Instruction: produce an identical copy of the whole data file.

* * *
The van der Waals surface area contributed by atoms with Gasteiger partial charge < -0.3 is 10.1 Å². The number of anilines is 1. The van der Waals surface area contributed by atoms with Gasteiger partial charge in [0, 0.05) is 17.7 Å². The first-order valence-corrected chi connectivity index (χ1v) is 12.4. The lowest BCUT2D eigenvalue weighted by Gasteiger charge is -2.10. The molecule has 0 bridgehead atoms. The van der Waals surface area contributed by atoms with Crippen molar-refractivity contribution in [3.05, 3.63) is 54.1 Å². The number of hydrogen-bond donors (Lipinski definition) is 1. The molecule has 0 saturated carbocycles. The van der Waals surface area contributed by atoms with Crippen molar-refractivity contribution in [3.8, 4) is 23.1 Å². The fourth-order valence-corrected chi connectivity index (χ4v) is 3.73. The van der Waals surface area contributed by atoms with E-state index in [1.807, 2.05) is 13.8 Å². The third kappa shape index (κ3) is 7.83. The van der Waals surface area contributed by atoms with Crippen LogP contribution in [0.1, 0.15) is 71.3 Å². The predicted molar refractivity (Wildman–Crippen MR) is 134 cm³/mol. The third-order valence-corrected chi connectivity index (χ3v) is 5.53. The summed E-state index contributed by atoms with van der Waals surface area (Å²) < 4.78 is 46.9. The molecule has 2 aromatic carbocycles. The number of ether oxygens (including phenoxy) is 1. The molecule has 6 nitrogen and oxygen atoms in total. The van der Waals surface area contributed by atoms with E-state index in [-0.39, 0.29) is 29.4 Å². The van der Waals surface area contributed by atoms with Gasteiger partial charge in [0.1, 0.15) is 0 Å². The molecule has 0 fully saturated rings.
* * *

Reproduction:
The van der Waals surface area contributed by atoms with Gasteiger partial charge < -0.3 is 10.1 Å². The number of anilines is 1. The van der Waals surface area contributed by atoms with Gasteiger partial charge in [0, 0.05) is 17.7 Å². The first-order valence-corrected chi connectivity index (χ1v) is 12.4. The lowest BCUT2D eigenvalue weighted by Gasteiger charge is -2.10. The molecule has 0 bridgehead atoms. The van der Waals surface area contributed by atoms with Crippen molar-refractivity contribution in [3.05, 3.63) is 54.1 Å². The number of hydrogen-bond donors (Lipinski definition) is 1. The molecule has 0 saturated carbocycles. The van der Waals surface area contributed by atoms with Crippen molar-refractivity contribution in [3.8, 4) is 23.1 Å². The fourth-order valence-corrected chi connectivity index (χ4v) is 3.73. The van der Waals surface area contributed by atoms with E-state index in [1.807, 2.05) is 13.8 Å². The third kappa shape index (κ3) is 7.83. The van der Waals surface area contributed by atoms with Crippen LogP contribution in [0.1, 0.15) is 71.3 Å². The predicted molar refractivity (Wildman–Crippen MR) is 134 cm³/mol. The third-order valence-corrected chi connectivity index (χ3v) is 5.53. The summed E-state index contributed by atoms with van der Waals surface area (Å²) < 4.78 is 46.9. The molecule has 2 aromatic carbocycles. The number of ether oxygens (including phenoxy) is 1. The molecule has 6 nitrogen and oxygen atoms in total. The van der Waals surface area contributed by atoms with E-state index in [-0.39, 0.29) is 29.4 Å². The van der Waals surface area contributed by atoms with Gasteiger partial charge in [0.1, 0.15) is 0 Å². The molecule has 0 fully saturated rings.